Cameron Crowe

“After Crowe’s 1992 movie “Singles,” Warner Bros. Television asked him to turn the film into a TV series about a group of six 20-something roommates searching for love. Crowe declined. Several months later, ABC’s fall schedule was announced, and it included a show  called “Singles” about a group of six 20-something roommates searching for love. Crowe’s attorneys moved into action, but the show’s producers said it was all a big mistake, and their show was actually Friends.”

Six 20-something roommates looking for love. Jerry Cantrell, Stone Gossard, Jeff Ament, Chris Cornell, Eddie Vedder, Layne Staley. Roommates. Looking for love. I swear to god Cameron, what have you done?


Cameron Crowe’s new Hawaii-set rom-com “Aloha” doesn’t open until this weekend, but it is already garnering criticisms for its depiction of Hawaii, with an Asian American watchdog group lambasting the film for the lack of Native Hawaiians in the cast. The film stars Bradley Cooper as a military contractor sent to Hawaii, where he becomes torn between two women — an Air Force pilot (Emma Stone) and his ex (Rachel McAdams) — and meets a bunch of other white people on the way (Alec Baldwin, Danny McBride, Bill Murray, John Krasinski, etc). While we haven’t seen the film yet, it isn’t hard to believe the criticisms, given Hollywood’s widespread habit of co-opting Hawaii as as an “exotic” setting for white people to find and reinvent themselves.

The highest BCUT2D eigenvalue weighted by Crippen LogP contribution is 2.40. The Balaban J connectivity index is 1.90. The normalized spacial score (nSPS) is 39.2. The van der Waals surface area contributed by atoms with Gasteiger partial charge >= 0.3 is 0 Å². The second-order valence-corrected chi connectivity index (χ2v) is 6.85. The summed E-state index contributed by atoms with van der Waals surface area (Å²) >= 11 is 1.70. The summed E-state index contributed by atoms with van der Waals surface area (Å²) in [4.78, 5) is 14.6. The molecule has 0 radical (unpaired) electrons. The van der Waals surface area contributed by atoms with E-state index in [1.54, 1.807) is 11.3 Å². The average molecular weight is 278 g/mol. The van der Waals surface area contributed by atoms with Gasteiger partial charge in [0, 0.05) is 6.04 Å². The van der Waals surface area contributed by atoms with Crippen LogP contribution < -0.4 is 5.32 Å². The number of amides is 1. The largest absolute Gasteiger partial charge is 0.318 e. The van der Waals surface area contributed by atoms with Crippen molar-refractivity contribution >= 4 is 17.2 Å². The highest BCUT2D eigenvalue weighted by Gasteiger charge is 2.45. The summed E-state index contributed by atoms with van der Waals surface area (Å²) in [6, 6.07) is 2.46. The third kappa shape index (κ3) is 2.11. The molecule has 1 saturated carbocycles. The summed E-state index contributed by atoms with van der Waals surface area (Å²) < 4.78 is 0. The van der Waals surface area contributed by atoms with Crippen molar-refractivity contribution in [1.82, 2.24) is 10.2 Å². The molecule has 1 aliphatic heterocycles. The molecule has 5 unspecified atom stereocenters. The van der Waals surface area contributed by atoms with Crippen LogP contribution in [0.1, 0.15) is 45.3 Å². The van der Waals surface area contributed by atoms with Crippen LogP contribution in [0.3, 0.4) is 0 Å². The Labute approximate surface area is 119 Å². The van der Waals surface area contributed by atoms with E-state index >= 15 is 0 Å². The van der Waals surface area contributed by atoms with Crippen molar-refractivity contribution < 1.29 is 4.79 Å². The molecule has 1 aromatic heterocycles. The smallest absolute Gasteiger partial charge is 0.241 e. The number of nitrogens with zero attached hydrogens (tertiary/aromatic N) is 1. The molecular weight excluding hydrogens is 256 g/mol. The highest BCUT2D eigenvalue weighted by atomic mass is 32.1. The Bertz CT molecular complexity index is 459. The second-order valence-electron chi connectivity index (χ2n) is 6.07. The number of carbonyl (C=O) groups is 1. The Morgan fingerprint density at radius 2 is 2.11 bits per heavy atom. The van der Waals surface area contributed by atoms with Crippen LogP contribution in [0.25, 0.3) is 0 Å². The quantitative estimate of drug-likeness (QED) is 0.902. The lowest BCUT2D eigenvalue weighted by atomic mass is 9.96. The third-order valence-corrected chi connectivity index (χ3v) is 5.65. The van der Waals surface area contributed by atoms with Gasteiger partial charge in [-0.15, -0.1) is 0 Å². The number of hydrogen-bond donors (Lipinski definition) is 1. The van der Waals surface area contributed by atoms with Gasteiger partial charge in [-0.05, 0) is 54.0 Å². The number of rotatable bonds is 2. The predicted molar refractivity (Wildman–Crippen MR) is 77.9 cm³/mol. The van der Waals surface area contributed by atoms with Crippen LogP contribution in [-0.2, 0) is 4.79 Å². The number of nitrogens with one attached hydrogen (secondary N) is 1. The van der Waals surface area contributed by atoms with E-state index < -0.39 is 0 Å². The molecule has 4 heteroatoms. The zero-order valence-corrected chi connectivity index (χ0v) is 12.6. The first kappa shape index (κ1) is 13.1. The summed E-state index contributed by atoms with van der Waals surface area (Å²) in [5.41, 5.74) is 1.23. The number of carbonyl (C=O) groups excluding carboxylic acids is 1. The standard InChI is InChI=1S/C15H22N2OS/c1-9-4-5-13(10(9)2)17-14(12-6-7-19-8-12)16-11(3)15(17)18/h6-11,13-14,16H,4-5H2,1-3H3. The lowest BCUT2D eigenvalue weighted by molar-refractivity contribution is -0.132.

An Asian American watchdog group called the film “an insult to the diverse culture and fabric of Hawaii”